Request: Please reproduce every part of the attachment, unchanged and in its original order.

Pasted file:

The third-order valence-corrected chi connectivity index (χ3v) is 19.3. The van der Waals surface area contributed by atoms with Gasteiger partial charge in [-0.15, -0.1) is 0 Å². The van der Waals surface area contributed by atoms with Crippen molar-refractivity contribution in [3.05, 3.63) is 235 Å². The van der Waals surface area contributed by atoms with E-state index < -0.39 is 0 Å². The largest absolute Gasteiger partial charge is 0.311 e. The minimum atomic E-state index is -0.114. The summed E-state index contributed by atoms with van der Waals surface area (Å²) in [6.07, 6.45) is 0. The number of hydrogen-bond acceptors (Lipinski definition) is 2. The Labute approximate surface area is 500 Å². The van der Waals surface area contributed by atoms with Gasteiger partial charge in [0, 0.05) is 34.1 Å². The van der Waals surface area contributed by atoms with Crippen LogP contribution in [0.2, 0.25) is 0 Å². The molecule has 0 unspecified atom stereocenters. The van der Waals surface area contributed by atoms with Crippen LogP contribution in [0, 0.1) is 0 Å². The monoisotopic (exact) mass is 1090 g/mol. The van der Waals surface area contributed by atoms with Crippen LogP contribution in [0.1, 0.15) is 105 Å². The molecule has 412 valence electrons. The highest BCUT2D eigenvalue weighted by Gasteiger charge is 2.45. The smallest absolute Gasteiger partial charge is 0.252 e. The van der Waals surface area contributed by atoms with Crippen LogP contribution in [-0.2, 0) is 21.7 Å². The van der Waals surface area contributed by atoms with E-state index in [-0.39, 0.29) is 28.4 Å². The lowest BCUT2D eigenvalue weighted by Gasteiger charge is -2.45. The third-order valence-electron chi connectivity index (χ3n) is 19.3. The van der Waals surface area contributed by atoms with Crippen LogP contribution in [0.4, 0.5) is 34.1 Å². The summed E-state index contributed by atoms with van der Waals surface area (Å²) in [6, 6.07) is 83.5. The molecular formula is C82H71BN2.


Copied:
The third-order valence-corrected chi connectivity index (χ3v) is 19.3. The van der Waals surface area contributed by atoms with Gasteiger partial charge in [-0.15, -0.1) is 0 Å². The van der Waals surface area contributed by atoms with Crippen molar-refractivity contribution in [3.05, 3.63) is 235 Å². The van der Waals surface area contributed by atoms with E-state index < -0.39 is 0 Å². The largest absolute Gasteiger partial charge is 0.311 e. The minimum atomic E-state index is -0.114. The summed E-state index contributed by atoms with van der Waals surface area (Å²) in [6.07, 6.45) is 0. The number of hydrogen-bond acceptors (Lipinski definition) is 2. The Labute approximate surface area is 500 Å². The van der Waals surface area contributed by atoms with Gasteiger partial charge in [0, 0.05) is 34.1 Å². The van der Waals surface area contributed by atoms with Crippen LogP contribution in [0.2, 0.25) is 0 Å². The molecule has 0 unspecified atom stereocenters. The van der Waals surface area contributed by atoms with Crippen LogP contribution in [0, 0.1) is 0 Å². The monoisotopic (exact) mass is 1090 g/mol. The van der Waals surface area contributed by atoms with Crippen LogP contribution in [0.1, 0.15) is 105 Å². The molecule has 412 valence electrons. The highest BCUT2D eigenvalue weighted by Gasteiger charge is 2.45. The smallest absolute Gasteiger partial charge is 0.252 e. The van der Waals surface area contributed by atoms with Crippen LogP contribution in [-0.2, 0) is 21.7 Å². The van der Waals surface area contributed by atoms with E-state index in [-0.39, 0.29) is 28.4 Å². The lowest BCUT2D eigenvalue weighted by Gasteiger charge is -2.45. The third-order valence-electron chi connectivity index (χ3n) is 19.3. The van der Waals surface area contributed by atoms with Crippen LogP contribution in [0.4, 0.5) is 34.1 Å². The summed E-state index contributed by atoms with van der Waals surface area (Å²) in [6, 6.07) is 83.5. The molecular formula is C82H71BN2.